Infidelity can be traumatic, causing intensely painful emotions for the person who was cheated on. They may actually experience symptoms of post-traumatic stress disorder (PTSD), including heightened anxiety, intrusive thoughts, and emotional distress. Ultimately, the level of distress one can experience depends on their unique situation as well as how they internalize and cope with the infidelity.
What Is Post Infidelity Stress Disorder?
Although it’s not an actual diagnosis, many people report feeling post-infidelity stress disorder (PISD). If you experience relationship betrayal in the form of infidelity, you view this as a form of attack and experience interpersonal trauma with potentially devastating and lasting effects.1 You may also experience nightmares and self-doubt, have trouble trusting people (especially in relationships), and withdraw from social interactions.
Can Infidelity Cause PTSD?
The person who was cheated (sexually or emotionally) on may meet the criteria for PTSD and experience trauma-related symptoms such as rage, humiliation, intrusive images and flashbacks, preoccupation, emotional numbing, heightened anxiety to triggers, erratic behavior and sudden mood swings, and difficulty with sleep and concentration.2
Reliving and being triggered by the event can bring on overwhelming worries and fears.2 Anxiety related to post-infidelity trauma is also chronic and persistent.3 In some cases, a person’s natural psychological defenses end up being overwhelmed, leaving them unable to function in a healthy manner.3
Symptoms of Post Infidelity Stress Disorder
Symptoms of PISD include fear, helplessness, confusion, and intrusive thoughts. Some individuals may try to protect themselves by avoiding reminders of the traumatic, restricting their lifestyle to limit triggers.3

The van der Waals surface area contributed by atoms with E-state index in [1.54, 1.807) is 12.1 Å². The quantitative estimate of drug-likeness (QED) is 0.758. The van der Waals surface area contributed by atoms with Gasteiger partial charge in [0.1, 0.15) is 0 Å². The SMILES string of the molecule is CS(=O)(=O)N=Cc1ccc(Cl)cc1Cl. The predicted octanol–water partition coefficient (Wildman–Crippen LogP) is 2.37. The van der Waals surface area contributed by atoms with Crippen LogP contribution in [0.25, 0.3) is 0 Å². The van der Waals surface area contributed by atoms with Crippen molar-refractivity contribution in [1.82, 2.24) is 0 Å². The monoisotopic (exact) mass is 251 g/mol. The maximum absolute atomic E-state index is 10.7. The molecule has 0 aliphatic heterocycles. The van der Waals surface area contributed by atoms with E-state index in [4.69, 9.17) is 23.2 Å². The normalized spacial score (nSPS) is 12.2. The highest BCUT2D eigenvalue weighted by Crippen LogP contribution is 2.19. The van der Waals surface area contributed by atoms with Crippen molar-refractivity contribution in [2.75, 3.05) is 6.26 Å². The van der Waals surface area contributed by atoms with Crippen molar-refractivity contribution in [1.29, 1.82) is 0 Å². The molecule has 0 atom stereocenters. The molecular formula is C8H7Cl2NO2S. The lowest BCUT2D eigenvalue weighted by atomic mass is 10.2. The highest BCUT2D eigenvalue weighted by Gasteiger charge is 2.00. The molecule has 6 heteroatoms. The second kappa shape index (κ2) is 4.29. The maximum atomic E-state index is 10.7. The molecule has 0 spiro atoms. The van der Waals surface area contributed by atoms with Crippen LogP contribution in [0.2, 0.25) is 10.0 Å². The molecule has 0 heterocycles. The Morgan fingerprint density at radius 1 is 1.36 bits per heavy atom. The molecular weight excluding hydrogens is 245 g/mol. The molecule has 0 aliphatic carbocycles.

Symptoms of PTSD from cheating might include:
- Trust issues
- Commitment issues
- Intrusive thoughts
- Poor emotional regulation
- Becoming triggered easily
- Heightened anxiety
- Irritability and rage
- Worry or fear
- Withdrawal from social interactions
Men & Women May Experience PTSD From Cheating Differently
Men and women may react differently to a personal traumatic experience. Typically, men don’t feel comfortable expressing their feelings, whereas women often feel more in-tune with their feelings and are less embarrassed to share. Women may also be more open to share that their partner cheated on them at all and that they are experiencing symptoms of PISD.
Brain development also differs in how males and females express their symptoms.4 These differences were illustrated by measures of physiological arousal, anger, dissociation, somatization, and personality disorders.4 Ultimately, women report more intrusive images and show a higher PTSD prevalence than men.5 The social role for women such as wife, mother, or caretaker may impact the exposure and post-trauma responses, too.6,7
7 Ways to Deal With Post Infidelity Stress Disorder
The pain and betrayal of infidelity can feel suffocating and isolating, but whatever you do, try not to blame yourself. Working through these difficult emotions won’t be easy and you may have to give yourself plenty of time and space, but doing so is beneficial.
Here are seven ways to deal with post infidelity stress disorder:
- Don’t blame yourself. Putting the burden on yourself will only make it harder to heal. Remembering that you are not in control of someone else’s decisions and behaviors will help you to disconnect yourself from their actions.